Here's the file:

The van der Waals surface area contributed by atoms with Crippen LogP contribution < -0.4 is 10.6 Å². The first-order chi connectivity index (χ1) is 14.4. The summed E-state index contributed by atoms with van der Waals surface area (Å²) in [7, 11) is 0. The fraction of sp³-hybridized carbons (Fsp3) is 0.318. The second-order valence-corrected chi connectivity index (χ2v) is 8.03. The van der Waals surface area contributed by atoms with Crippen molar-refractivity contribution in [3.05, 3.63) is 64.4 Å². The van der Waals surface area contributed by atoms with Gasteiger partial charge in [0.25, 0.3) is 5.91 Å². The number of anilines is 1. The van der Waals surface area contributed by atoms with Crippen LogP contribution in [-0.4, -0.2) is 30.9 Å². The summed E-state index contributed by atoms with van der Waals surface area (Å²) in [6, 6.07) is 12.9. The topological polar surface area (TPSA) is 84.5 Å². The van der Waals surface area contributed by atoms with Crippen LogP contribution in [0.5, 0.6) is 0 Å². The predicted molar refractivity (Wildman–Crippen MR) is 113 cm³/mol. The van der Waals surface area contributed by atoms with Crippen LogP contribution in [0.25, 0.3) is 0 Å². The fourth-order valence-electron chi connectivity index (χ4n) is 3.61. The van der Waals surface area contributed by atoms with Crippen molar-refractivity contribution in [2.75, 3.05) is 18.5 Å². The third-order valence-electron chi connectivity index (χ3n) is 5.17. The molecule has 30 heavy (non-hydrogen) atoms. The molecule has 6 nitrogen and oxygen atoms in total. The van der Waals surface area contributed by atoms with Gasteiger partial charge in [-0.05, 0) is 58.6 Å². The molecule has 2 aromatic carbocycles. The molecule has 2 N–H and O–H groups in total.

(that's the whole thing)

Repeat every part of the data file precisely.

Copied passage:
The van der Waals surface area contributed by atoms with Crippen LogP contribution < -0.4 is 10.6 Å². The first-order chi connectivity index (χ1) is 14.4. The summed E-state index contributed by atoms with van der Waals surface area (Å²) in [7, 11) is 0. The fraction of sp³-hybridized carbons (Fsp3) is 0.318. The second-order valence-corrected chi connectivity index (χ2v) is 8.03. The van der Waals surface area contributed by atoms with Crippen molar-refractivity contribution in [3.05, 3.63) is 64.4 Å². The van der Waals surface area contributed by atoms with Gasteiger partial charge in [0.25, 0.3) is 5.91 Å². The number of anilines is 1. The van der Waals surface area contributed by atoms with Crippen LogP contribution in [-0.4, -0.2) is 30.9 Å². The summed E-state index contributed by atoms with van der Waals surface area (Å²) in [6, 6.07) is 12.9. The topological polar surface area (TPSA) is 84.5 Å². The van der Waals surface area contributed by atoms with Crippen LogP contribution in [0.5, 0.6) is 0 Å². The predicted molar refractivity (Wildman–Crippen MR) is 113 cm³/mol. The van der Waals surface area contributed by atoms with Crippen LogP contribution in [0.25, 0.3) is 0 Å². The fourth-order valence-electron chi connectivity index (χ4n) is 3.61. The van der Waals surface area contributed by atoms with Crippen molar-refractivity contribution in [2.75, 3.05) is 18.5 Å². The third-order valence-electron chi connectivity index (χ3n) is 5.17. The molecule has 30 heavy (non-hydrogen) atoms. The molecule has 6 nitrogen and oxygen atoms in total. The van der Waals surface area contributed by atoms with Gasteiger partial charge in [-0.05, 0) is 58.6 Å². The molecule has 2 aromatic carbocycles. The molecule has 2 N–H and O–H groups in total.